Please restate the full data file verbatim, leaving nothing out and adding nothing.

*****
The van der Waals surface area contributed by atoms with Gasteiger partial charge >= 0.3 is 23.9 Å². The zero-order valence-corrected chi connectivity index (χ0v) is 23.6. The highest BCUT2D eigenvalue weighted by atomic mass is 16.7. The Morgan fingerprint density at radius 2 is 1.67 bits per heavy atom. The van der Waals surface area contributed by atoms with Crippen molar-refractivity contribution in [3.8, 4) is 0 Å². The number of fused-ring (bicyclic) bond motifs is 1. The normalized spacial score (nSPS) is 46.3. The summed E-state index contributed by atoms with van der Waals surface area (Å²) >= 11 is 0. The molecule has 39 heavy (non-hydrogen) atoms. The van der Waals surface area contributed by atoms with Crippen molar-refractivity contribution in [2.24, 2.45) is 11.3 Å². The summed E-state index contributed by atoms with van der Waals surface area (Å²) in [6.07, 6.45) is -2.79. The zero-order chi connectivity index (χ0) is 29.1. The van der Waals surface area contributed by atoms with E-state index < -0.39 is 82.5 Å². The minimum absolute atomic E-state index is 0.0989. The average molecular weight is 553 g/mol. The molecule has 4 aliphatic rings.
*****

The van der Waals surface area contributed by atoms with Gasteiger partial charge >= 0.3 is 23.9 Å². The zero-order valence-corrected chi connectivity index (χ0v) is 23.6. The highest BCUT2D eigenvalue weighted by atomic mass is 16.7. The Morgan fingerprint density at radius 2 is 1.67 bits per heavy atom. The van der Waals surface area contributed by atoms with Crippen molar-refractivity contribution in [3.8, 4) is 0 Å². The number of fused-ring (bicyclic) bond motifs is 1. The normalized spacial score (nSPS) is 46.3. The summed E-state index contributed by atoms with van der Waals surface area (Å²) >= 11 is 0. The molecule has 39 heavy (non-hydrogen) atoms. The van der Waals surface area contributed by atoms with Crippen molar-refractivity contribution in [2.24, 2.45) is 11.3 Å². The summed E-state index contributed by atoms with van der Waals surface area (Å²) in [6.07, 6.45) is -2.79. The zero-order chi connectivity index (χ0) is 29.1. The van der Waals surface area contributed by atoms with E-state index < -0.39 is 82.5 Å². The minimum absolute atomic E-state index is 0.0989. The average molecular weight is 553 g/mol. The molecule has 4 aliphatic rings.